It is tempting to assume that an American drama about black women caught in the cold, hard machinery of Britain’s monarchy is a direct response to Meghan’s revelations to Oprah Winfrey earlier this week.
But theatre cannot move quite this fast and even though Vivian JO Barnes’ two-hander was inspired by the duchesses of Sussex and Cambridge, she conceived it in 2018 and it was filmed by Steppenwolf theatre at the end of last year.
The marketing gods, however, could not have aligned the stars for a greater impact for the digital premiere of a play billed as “a darker version of what might have happened if Meghan Markle had stayed”. That line gestures towards the surreal, satirical and incrementally creepy tone of this 35-minute dualogue.
Staged as a teatime meeting between The Duchess (Sydney Charles) and The Soon-to-be-Duchess (Celeste M Cooper), and directed by Weyni Mengesha, the couple’s exchanges seem deliberately wooden and gather sinister undertones that climax in the grotesque act of the final moments. The Duchess is already grounded in the ways of the institution and performing royal duties and has recently given birth (“I’m leaking”). She is meeting the Soon-to-be-Duchess in order to educate her in palace protocols for women – and black women – entering into royalty.
The Duchess seems more automaton than human – a regal version of a Stepford wife, lobotomised by institutional protocols, although sad vestiges of her former self remain.
“Pretend you’re not here,” is her advice in the event of being surrounded by paparazzi. “Say to yourself … ‘They are not doing this to me.’” The Soon-to-be-Duchess, by contrast, is bright-eyed and bursting with character. She hopes to tear down the palace’s icy traditions, though we begin to wonder how long it will take for her vivacity to be leached – or forcibly extracted. The actors add disturbing little flourishes to their performances and even when the script loses its subtlety, a greater sense of confusion and dread remains.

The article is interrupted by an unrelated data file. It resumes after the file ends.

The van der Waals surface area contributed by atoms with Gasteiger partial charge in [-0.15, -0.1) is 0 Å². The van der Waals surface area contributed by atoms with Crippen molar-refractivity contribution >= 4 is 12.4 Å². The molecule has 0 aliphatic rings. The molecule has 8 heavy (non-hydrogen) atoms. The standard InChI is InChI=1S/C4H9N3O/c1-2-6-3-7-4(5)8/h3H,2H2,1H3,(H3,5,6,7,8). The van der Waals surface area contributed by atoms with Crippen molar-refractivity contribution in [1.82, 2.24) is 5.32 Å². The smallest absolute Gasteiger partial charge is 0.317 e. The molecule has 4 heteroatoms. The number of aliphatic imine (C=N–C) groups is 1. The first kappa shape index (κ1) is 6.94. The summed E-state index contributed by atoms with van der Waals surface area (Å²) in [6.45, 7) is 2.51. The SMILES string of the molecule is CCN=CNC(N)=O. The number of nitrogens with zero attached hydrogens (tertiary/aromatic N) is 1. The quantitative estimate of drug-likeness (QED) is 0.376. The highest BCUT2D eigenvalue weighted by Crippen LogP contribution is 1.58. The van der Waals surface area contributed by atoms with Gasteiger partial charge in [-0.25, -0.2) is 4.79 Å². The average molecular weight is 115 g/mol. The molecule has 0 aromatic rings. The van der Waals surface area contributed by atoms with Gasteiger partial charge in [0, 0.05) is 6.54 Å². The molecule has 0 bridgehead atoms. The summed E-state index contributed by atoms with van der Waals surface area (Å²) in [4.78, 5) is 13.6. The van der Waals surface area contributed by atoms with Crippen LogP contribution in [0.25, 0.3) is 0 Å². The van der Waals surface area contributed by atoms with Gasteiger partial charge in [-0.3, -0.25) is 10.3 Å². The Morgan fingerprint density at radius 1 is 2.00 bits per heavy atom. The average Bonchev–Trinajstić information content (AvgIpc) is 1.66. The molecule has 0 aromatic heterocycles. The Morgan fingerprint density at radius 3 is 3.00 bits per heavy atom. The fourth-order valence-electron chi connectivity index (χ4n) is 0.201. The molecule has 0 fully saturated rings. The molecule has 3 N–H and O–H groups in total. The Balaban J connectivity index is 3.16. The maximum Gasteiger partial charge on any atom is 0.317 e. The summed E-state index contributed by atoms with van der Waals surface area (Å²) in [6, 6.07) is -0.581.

The Duchess reads out one palace memo that commands her never to wear green because it is not “becoming” on her. Another bears blatant suggestions of colourism that says she must endeavour to behave in a way that is “a little less cocoa” and “more beige”. The Soon-to-be-Duchess admits she does not know how to curtsy and wants to skip the formal gesture but is told that she must do so at all times, even in a meeting as informal as this one. These moments of satire gain an almost incredible prescience in their critiques on race and female submission in relation to the British monarchy.
Of course it is all just fiction, but it might be seen as a kind of bellwether as to how Americans perceived the British royal family long before Meghan’s revelations. The drama is the fourth in the six-part Steppenwolf Now virtual programming series, which brings together an array of dramatic forms and genres, from an engrossing two-part audio soap opera, Wally World, set in a department store and written by Isaac Gómez, to a thoughtfully angsty animation, Red Folder, written, directed and illustrated by Rajiv Joseph. The series, performed by the Chicago theatre’s ensemble, is well worth watching, and not just for its latest bombshell instalment.